Moore's Law is dead...just not in the way everyone thinks. Technological advances keep allowing chips to scale, but the economics are another story – particularly for smaller companies that can't afford chips in the volumes that the big chipmakers would like from their customers.
The solution, according to San Francisco-based startup, SiFive, is open-source hardware, specifically an architecture developed by the company's founders called RISC-V (pronounced “risk-five”). Done right SiFive, which was awarded Startup of the Year at the 2016 Creativity in Electronics (ACE) Awards, believes that RISC-V will do for the hardware industry what Linux has done for software.
The Freedom Everywhere 310 from SiFive is the industry's first commercially available system on a chip based on the free and open RISC-V architecture. (Image source: SiFive]
“We've talked about the demise of Moore's Law for so long it's kind of become this Chicken Little, 'the sky is falling' story," Jack Kang, VP of Product and Business Development at SiFive told Design News. " But now it's happening”
Kang said that Moore's Law is not dead in the sense that chipmakers can still manufacturer smaller transistors that are faster and lower-power, “But we can't make them any cheaper. We're still making transistors smaller, going to smaller nodes, but it's no longer economically feasible for many customers in many markets to go to these nodes. Before, we could just go to the next node and things would be better, faster, and cheaper, now it's no longer cheaper. In fact, it's getting way more expensive.”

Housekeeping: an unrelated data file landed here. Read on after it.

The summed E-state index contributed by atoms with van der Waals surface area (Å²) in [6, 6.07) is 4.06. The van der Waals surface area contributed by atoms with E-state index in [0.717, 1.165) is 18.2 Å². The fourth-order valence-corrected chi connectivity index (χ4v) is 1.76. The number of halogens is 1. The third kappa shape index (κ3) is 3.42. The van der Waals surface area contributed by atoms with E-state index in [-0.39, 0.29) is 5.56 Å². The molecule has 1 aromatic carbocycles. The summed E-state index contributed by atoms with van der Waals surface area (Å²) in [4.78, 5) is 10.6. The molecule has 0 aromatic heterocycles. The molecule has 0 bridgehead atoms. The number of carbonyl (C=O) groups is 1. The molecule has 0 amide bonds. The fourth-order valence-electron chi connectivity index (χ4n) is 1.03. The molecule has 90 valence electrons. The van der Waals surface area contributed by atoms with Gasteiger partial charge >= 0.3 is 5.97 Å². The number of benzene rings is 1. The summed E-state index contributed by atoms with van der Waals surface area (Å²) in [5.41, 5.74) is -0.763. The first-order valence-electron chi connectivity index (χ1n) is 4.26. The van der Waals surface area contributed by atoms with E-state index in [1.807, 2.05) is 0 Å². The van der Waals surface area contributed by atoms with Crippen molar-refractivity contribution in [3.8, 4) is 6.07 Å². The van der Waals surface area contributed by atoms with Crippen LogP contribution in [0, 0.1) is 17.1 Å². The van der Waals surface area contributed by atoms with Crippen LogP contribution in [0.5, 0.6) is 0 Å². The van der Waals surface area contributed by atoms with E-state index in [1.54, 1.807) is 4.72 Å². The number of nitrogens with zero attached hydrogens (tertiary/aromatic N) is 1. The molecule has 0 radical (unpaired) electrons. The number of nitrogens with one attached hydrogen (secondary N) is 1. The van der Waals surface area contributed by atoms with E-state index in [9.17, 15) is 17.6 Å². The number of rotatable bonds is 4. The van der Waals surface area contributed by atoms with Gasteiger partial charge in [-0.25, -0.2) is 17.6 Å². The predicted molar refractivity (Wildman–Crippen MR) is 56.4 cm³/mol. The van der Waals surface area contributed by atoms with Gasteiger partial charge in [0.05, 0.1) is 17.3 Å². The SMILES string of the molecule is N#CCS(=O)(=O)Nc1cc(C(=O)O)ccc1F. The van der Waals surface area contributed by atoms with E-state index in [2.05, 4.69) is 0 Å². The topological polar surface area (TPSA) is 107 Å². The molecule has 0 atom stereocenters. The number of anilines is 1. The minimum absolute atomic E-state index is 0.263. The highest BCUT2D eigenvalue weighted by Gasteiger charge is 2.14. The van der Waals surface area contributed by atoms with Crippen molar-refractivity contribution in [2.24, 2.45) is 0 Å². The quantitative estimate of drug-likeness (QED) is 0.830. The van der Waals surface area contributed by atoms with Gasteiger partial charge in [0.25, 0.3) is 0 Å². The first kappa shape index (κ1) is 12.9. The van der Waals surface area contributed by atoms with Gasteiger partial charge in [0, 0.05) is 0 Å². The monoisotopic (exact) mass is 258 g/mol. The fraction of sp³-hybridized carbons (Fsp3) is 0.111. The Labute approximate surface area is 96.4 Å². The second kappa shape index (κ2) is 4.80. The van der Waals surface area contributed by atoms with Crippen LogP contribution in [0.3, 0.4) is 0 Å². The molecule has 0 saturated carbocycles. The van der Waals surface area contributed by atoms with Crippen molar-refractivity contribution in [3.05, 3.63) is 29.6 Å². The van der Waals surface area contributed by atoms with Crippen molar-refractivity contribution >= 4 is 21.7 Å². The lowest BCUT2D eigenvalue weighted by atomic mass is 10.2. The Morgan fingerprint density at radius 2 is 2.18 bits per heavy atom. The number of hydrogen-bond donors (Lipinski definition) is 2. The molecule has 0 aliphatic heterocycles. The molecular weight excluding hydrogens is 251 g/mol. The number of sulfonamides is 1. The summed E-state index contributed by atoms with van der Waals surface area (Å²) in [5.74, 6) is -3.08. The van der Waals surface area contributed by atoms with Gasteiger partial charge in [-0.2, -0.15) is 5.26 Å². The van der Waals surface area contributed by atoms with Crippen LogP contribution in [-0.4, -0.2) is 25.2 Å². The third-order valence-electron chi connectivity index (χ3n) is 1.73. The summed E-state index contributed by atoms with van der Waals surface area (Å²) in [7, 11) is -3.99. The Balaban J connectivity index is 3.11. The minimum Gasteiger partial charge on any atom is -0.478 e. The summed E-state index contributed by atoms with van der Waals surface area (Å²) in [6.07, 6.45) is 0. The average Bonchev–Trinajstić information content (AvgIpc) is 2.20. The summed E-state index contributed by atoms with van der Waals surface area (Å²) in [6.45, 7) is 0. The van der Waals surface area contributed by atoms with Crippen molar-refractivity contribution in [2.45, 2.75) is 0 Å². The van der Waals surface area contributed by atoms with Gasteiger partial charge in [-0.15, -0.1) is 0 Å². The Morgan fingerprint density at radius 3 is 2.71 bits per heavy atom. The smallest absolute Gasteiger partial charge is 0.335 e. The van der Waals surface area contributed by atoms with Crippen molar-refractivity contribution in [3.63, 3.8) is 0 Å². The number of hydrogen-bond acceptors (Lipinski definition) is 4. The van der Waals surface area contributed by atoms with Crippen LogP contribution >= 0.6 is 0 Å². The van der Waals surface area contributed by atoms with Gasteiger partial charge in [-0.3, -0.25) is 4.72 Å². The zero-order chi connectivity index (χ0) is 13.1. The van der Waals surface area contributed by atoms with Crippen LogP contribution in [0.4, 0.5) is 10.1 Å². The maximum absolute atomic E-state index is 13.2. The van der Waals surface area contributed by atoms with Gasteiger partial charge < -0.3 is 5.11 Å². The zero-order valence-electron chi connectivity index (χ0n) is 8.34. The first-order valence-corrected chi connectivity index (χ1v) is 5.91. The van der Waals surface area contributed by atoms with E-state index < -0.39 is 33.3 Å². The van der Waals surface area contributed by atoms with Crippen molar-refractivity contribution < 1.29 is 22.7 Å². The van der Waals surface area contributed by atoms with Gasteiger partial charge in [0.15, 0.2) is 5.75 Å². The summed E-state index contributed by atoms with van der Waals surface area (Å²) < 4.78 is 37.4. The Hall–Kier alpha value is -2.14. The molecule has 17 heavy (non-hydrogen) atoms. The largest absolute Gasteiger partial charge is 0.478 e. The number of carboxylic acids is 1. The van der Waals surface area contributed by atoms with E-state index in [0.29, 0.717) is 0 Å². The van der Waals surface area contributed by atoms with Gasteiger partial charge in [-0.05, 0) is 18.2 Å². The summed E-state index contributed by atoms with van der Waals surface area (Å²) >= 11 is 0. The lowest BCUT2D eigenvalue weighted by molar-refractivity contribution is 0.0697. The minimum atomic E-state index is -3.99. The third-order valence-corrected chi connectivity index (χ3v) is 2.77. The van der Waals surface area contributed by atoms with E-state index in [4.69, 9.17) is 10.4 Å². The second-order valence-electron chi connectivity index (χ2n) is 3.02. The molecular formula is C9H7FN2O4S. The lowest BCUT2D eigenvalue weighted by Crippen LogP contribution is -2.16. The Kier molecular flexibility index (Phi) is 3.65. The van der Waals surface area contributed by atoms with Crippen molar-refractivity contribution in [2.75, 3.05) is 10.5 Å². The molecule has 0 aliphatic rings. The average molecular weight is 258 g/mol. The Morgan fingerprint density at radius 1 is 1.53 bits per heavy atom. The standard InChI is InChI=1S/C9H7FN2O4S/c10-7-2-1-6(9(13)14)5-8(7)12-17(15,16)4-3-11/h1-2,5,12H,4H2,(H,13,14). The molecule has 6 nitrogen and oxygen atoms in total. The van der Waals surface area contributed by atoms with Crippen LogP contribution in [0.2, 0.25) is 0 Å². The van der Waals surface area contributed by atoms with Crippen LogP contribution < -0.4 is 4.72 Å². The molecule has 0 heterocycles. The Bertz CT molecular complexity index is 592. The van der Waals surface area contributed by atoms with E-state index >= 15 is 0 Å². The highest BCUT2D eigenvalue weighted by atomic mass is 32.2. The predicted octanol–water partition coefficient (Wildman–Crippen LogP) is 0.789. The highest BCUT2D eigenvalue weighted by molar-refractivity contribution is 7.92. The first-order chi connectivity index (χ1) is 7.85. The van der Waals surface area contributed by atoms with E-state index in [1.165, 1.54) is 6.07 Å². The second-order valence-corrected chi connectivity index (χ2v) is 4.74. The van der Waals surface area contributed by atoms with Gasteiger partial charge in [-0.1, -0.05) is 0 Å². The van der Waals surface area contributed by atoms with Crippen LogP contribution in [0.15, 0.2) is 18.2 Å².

Which is not necessarily a problem for the Apples, Samsungs, and IBMs of the world, but what about the smaller companies, startups, even makers and inventors? “For traditional chip companies the ideal customer is one customer at an infinite volume,” Kang said. But the proposition has placed chipmakers into a position where they must function like venture capitalists, only doling out chip hardware instead of investment dollars. “With each customer that comes in chipmakers are trying to gauge if they're going to be successful,” Kang said. “They're looking at justifying the cost. And the design cost is becoming prohibitive for all but a very few companies.” He added that this is only compounded by the growth of Internet of Things (IoT) technologies, which is creating more and more market fragmentation.
But it's not just customers feeling the squeeze according the Kang. The push for growth on the part of chipmakers is also running into a wall in terms of supporting customers, begging a question that has become the core of SiFive's philosophy: Why can't the customers support themselves? The deepest levels of traditional chip hardware are locked off from customers (closed if you will), meaning any time a customer runs into an inevitable software bug that they must then return to the chipmaker for a fix. Not to mention they're restricted in what they can build around the chip. “Even the Raspberry Pi is a great example of quote 'open-source hardware,' but then the chip is not open-source. You hear things from developers like, 'I can't use the video accelerator